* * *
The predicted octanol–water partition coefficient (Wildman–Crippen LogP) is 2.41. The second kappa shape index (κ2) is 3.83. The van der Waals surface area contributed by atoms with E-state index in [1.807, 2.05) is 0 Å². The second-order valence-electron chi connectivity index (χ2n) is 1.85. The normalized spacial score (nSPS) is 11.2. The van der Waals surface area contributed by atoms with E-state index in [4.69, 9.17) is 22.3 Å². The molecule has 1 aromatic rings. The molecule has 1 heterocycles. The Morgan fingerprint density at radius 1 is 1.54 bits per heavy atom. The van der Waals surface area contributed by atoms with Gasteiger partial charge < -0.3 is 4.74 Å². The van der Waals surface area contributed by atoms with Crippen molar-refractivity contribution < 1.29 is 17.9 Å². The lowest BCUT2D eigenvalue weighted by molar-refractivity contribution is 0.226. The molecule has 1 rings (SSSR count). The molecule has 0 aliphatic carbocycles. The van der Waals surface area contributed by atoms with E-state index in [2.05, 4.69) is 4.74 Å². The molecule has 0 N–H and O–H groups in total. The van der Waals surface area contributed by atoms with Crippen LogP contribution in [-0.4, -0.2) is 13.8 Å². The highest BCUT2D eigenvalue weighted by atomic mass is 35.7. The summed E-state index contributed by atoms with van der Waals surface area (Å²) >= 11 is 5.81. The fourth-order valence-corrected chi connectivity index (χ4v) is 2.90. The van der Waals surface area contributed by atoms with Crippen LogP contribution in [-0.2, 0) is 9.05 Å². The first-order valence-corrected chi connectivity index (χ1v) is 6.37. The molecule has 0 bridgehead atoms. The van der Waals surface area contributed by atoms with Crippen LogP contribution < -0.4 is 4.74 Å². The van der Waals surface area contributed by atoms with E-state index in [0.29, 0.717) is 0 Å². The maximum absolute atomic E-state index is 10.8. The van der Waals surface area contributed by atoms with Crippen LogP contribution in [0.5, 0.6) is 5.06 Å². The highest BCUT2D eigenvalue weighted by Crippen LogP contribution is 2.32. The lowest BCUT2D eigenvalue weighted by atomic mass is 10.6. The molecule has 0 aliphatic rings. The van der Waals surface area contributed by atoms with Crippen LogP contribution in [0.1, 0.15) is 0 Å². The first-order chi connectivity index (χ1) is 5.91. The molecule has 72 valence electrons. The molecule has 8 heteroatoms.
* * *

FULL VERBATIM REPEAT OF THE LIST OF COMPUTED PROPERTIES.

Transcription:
The predicted octanol–water partition coefficient (Wildman–Crippen LogP) is 2.41. The second kappa shape index (κ2) is 3.83. The van der Waals surface area contributed by atoms with E-state index in [1.807, 2.05) is 0 Å². The second-order valence-electron chi connectivity index (χ2n) is 1.85. The normalized spacial score (nSPS) is 11.2. The van der Waals surface area contributed by atoms with E-state index in [4.69, 9.17) is 22.3 Å². The molecule has 1 aromatic rings. The molecule has 1 heterocycles. The Morgan fingerprint density at radius 1 is 1.54 bits per heavy atom. The van der Waals surface area contributed by atoms with Gasteiger partial charge < -0.3 is 4.74 Å². The van der Waals surface area contributed by atoms with Crippen molar-refractivity contribution < 1.29 is 17.9 Å². The lowest BCUT2D eigenvalue weighted by molar-refractivity contribution is 0.226. The molecule has 1 rings (SSSR count). The molecule has 0 aliphatic carbocycles. The van der Waals surface area contributed by atoms with E-state index in [2.05, 4.69) is 4.74 Å². The molecule has 0 N–H and O–H groups in total. The van der Waals surface area contributed by atoms with Crippen LogP contribution in [-0.4, -0.2) is 13.8 Å². The highest BCUT2D eigenvalue weighted by atomic mass is 35.7. The summed E-state index contributed by atoms with van der Waals surface area (Å²) >= 11 is 5.81. The fourth-order valence-corrected chi connectivity index (χ4v) is 2.90. The van der Waals surface area contributed by atoms with Crippen LogP contribution in [-0.2, 0) is 9.05 Å². The first-order valence-corrected chi connectivity index (χ1v) is 6.37. The molecule has 0 bridgehead atoms. The van der Waals surface area contributed by atoms with Crippen LogP contribution < -0.4 is 4.74 Å². The van der Waals surface area contributed by atoms with E-state index in [0.29, 0.717) is 0 Å². The maximum absolute atomic E-state index is 10.8. The van der Waals surface area contributed by atoms with Crippen LogP contribution in [0.5, 0.6) is 5.06 Å². The highest BCUT2D eigenvalue weighted by Crippen LogP contribution is 2.32. The lowest BCUT2D eigenvalue weighted by atomic mass is 10.6. The molecule has 0 aliphatic rings. The van der Waals surface area contributed by atoms with Crippen LogP contribution in [0.1, 0.15) is 0 Å². The first-order chi connectivity index (χ1) is 5.91. The molecule has 72 valence electrons. The molecule has 8 heteroatoms.